Accompanist helps seniors graduate in music department

Cozza 1:Campus accompanist John Cozza practices with saxophonist Keith Bohm during a rehearsal in August.:File photo

Cozza 1:Campus accompanist John Cozza practices with saxophonist Keith Bohm during a rehearsal in August.:File photo

Marshall Hampson

Sacramento State’s accompanist does not have a normal 9-to-5 kind of job. In fact, it is quite the opposite.

With the piano as his instrument of choice, John Cozza can be seen every Friday night accompanying students in Capistrano Hall, Room 151 – the student recital performance room.

The music department requires each senior to have a final recital with some sort of accompaniment.

“I’m here during the day for some period of time and always here Friday nights doing recitals,” Cozza said. “I think I’m accompanying 25 degree recitals this semester. So if you divide that up into 15-week semesters, that’s about two a week.”

On top of performing every week, Cozza makes time for recital rehearsals in his office with all of the music students before their performance night. His office in Capistrano Hall is filled with student recital posters on the wall with a piano and a big open space in the middle of the room for students to rehearse with him.

“I usually recite with them for 10-20, maybe even 30 hours,” Cozza said. “There are recitals where I’m playing only on one song and there are recitals that I play on every piece.”

Department of Music Chair Ernie Hills said having an accompanist at Sac State allows students to finish their music degree and gain experience playing with others.

“Music students must do a certain amount of work as a soloist with piano accompaniment,” Hills said. “Some of the soloists, including voice, can hardly do anything without a pianist. So the pianist is an absolute necessity for students to complete their requirements.”

Cozza received his master’s degree in piano at USC and afterward traveled in Europe on scholarship. After spending time there, Cozza found his niche.

“I got a scholarship and went to Europe and lived in Vienna, Austria, for four years,” Cozza said. “That’s when the collaborative playing bug really bit me. I realized I really like working with people much more than sitting by myself at the piano in a practice room for five or six hours a day.”

Now that he has a doctorate in collaborative piano, he spends those hours rehearsing recitals with students. Hills said one reason Cozza was picked to be the campus accompanist was because of his ability to learn quickly.

“He is such a smart, energetic fellow that he masters hundreds of pieces of music in a semester and performs them beautifully,” Hills said. “This is the type of job where this guy is playing a different piece of music every 15-20 minutes all day long.”

In fact, Hills believes Cozza’s talent is out of the ordinary.

“He was playing along to a fairly complicated piece with one of our students and I looked up and realized that he was reaching into his right pants pocket to turn off his telephone,” Hills said. “He managed to keep playing with only one hand for about 20 seconds and then went back to playing with two hands. You couldn’t tell anything was missing. That’s a talent I’ve never seen a pianist have before.”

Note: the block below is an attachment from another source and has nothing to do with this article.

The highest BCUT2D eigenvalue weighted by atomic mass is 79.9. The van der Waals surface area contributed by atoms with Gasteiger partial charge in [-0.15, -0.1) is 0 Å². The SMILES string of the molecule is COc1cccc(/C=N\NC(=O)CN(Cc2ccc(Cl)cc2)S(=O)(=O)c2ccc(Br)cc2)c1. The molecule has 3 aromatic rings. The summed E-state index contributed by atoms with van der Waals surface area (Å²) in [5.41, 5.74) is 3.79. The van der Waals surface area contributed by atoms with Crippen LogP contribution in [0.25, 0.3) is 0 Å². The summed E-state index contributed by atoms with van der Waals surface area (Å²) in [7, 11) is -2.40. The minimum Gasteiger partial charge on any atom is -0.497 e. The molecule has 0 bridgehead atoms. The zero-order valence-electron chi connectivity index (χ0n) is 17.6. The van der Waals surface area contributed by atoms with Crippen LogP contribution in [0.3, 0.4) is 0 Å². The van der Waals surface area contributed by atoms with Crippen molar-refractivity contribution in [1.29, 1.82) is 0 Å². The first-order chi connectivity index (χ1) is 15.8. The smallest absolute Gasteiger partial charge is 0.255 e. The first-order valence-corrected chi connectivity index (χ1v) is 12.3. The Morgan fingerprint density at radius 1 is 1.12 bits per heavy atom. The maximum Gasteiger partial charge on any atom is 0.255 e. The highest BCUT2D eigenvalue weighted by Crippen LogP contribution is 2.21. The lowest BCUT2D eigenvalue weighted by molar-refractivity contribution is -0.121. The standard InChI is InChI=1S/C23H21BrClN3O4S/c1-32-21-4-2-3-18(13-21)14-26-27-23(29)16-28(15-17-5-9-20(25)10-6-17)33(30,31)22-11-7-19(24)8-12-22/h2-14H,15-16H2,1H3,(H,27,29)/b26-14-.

Senior recitals play a significant role in completing a degree in music. It is a chance for students to play in front of their parents, friends and family one last time before they get their degree.

Senior violinist Laura Rubinstein-Salzedo performed her senior recital on Jan. 28, which included two pieces with Cozza accompanying.

“It’s so much better than playing with just yourself,” Rubinstein-Salzedo said. “Rehearsing (the recital) was awesome. We had all these rehearsals and it was great – performing with him is the same way. He’s always with me and listening.”

Although recitals have their positive moments, Rubinstein-Salzedo said having the recital be the last challenge before her music degree makes the recitals more intense.

“It’s so scary. The music is so hard and all of these people are watching you,” Rubinstein-Salzedo said. “You can’t stop shaking and you can’t eat for days.”

On top of recitals every Friday night, Cozza also makes time to run the Sacramento Saturday Club as the president.

“The main thing that the Saturday Club does when it first started in 1893 is we brought some really famous artists down to Memorial Auditorium. And now that there’s the symphony, opera and ballet, we’ve become a private club,” Cozza said. “We do private concerts in some of the people’s homes of some of the members, but our main thing is scholarships. We give five $1,000 scholarships to Sac State students every year.”

The scholarships awarded are based on standout musicians seen by the Sacramento Saturday Club. Cozza presents the checks to the students as they are awarded for their hard work.

Sac State students will continue to play right beside him and every Friday night Cozza’s passion for music and students shows.

“It’s a very joyous experience. They work for four years for bachelor’s and two years for master’s and this is their final recital to perform in front of their friends, family and peers,” Cozza said. “That really makes it worth it – when they thank everybody including me. That’s very gratifying.”

Marshall Hampson can be reached at [email protected]